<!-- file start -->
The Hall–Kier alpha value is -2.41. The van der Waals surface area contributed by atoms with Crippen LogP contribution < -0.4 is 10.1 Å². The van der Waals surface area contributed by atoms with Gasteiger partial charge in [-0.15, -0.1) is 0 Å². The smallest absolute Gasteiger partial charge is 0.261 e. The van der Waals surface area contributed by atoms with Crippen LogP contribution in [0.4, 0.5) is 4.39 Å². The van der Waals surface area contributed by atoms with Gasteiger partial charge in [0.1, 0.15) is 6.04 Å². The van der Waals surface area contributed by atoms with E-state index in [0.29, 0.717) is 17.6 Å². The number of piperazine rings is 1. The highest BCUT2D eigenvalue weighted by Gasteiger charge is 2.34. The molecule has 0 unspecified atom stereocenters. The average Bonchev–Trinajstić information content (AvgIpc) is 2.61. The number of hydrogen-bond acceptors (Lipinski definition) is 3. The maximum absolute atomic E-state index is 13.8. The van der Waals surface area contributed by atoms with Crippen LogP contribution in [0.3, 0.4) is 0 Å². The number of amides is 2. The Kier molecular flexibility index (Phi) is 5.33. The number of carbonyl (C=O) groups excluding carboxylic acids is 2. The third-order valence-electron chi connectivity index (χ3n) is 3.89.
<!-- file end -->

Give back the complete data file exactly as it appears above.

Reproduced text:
The Hall–Kier alpha value is -2.41. The van der Waals surface area contributed by atoms with Crippen LogP contribution < -0.4 is 10.1 Å². The van der Waals surface area contributed by atoms with Gasteiger partial charge in [-0.15, -0.1) is 0 Å². The smallest absolute Gasteiger partial charge is 0.261 e. The van der Waals surface area contributed by atoms with Crippen LogP contribution in [0.4, 0.5) is 4.39 Å². The van der Waals surface area contributed by atoms with Gasteiger partial charge in [0.1, 0.15) is 6.04 Å². The van der Waals surface area contributed by atoms with E-state index in [0.29, 0.717) is 17.6 Å². The number of piperazine rings is 1. The highest BCUT2D eigenvalue weighted by Gasteiger charge is 2.34. The molecule has 0 unspecified atom stereocenters. The average Bonchev–Trinajstić information content (AvgIpc) is 2.61. The number of hydrogen-bond acceptors (Lipinski definition) is 3. The maximum absolute atomic E-state index is 13.8. The van der Waals surface area contributed by atoms with Crippen LogP contribution in [0.3, 0.4) is 0 Å². The number of amides is 2. The Kier molecular flexibility index (Phi) is 5.33. The number of carbonyl (C=O) groups excluding carboxylic acids is 2. The third-order valence-electron chi connectivity index (χ3n) is 3.89.